Winter Chill

Author: Jon Cleary
Publisher: Harper Collins
Published: 1995
Book No: 12

I don’t know if Jon Cleary is still alive, but if he is, he’d be 95 years old. His Australian crime fiction legacy is staggering. Actually that statement probably is unfair, as not all of his books are crime thrillers. The first Cleary book that I read, would have been High Road to China when I was in high school. It was much later that I would discover Scobie Malone.

I have only read three Malone stories, however whenever I see one I don’t have in a second hand book shop, I always pick it up. The first I read was Winter Chill, which I picked up in the late 1990s (this post is more of a reminisce, than a review).

Two of Cleary’s Malone stories have been made into films. The easiest to track down is Nowhere To Run, starring Rod Taylor as Malone. You may also know the film by the title, The High Commissioner, which is also the name of the book on which the story was loosely based.

The other film is Scobie Malone, starring Jack Thompson, which is currently MIA on DVD (or Bluray). However, on a recent post over at Andrew Nette’s Pulp Curry, in the comments, a person has done us all a great favour by highlighting that the film is on Youtube under the title, Murder at the Opera House.

Here’s the Link. Thank you TH.

But, back to Winter Chill – in the mid 1990s, like now, I was very much interested in Australian genre fiction (and films), and knowing a long running series of thrillers had been written, featuring a Aussie cop, that I had not sampled, and had virtually no knowledge of, was in my mind, criminal.

As I alluded to above, I joined the series quite late. Winter Chill was the twelfth book in the series, and the fourth in what was known as the Four Seasons books – the other three being Bleak Spring, Dark Summer, and Autumn Maze.

The story begins with the president of the American Bar Association (law, rather than alcohol), Orville Brame, found dead on the Sydney monorail. Scobie Malone is woken at an un-Godly hour to investigate. Brame is in town, with another 1000 lawyers, for a conference. As you can imagine, this sets the scene for quite a complicated case. It gets even more complicated, when the security guard who found Brame, is found dead in Sydney Harbour. Coupled with the investigation, Malone’s wife Lisa, has a serious health problem, which throws his home life into turmoil.

The story is self contained, and you do not have to have read any other Malone stories to enjoy and appreciate Winter Chill. However, as it is a series, there are characters and plot threads that follow on from previous books. For example, Malone met his wife, Lisa in London, when she was working for the Australian High Commissioner, John Quentin – as featured in the book The High Commissioner (1966). Therefore if you have the time and money to track down the previous stories in the series, and read them in order, I would suggest you would gain a more satisfying reading experience. But I have not done this myself, and I had no problems – so a casual reader would have no difficulty jumping into the Malone series.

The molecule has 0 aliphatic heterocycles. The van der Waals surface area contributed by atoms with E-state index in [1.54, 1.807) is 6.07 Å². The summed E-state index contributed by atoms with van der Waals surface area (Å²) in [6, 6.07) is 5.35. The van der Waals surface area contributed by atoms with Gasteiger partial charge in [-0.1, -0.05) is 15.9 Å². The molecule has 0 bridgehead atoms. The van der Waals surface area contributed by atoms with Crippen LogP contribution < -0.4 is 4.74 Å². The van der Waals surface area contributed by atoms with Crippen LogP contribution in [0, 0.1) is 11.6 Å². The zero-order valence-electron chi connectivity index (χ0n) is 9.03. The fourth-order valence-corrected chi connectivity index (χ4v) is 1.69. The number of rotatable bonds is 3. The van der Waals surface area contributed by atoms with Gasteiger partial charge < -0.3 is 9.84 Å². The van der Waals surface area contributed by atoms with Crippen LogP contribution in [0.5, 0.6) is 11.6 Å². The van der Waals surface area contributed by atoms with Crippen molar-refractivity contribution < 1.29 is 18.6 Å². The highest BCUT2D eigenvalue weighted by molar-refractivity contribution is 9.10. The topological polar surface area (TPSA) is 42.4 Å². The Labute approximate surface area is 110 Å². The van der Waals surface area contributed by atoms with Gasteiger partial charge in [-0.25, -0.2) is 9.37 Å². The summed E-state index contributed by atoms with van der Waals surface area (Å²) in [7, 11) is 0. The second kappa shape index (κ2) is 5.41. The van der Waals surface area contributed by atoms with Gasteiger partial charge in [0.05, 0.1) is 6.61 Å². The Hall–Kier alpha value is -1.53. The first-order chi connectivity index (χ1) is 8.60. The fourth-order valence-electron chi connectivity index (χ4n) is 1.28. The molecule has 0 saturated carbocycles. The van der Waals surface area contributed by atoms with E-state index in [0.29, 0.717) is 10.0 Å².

From the blurb:

Concluding the acclaimed Four Seasons tour of Sydney’s urban underside, the latest Scobie Malone investigation introduces death’s winter chill to the Detective Inspector’s own front door.

3:30am. The Sydney monorail performs its endless circuit like a pale metal caterpillar. All for the benefit of one dead passenger. Elsewhere in the city’s bleak midwinter, Darling Harbour buzzes to the sound of one thousand American lawyers attending an international conference. And that means one thousand opinions as to who killed their president.

Two bodies later, the Homicide Unit has lost one of its own. But establishing the connection is like trying to stick labels on a barrelful of eels. The more Malone fillets the heart of the city’s legal profession, the more he cuts into an intrigue of international proportions…

Cleary, like Peter Corris, should be an Australian literary institution. Every home should have at least one of his books – and if you don’t, then you should rush straight to your local bookshop and rectify the situation immediately.

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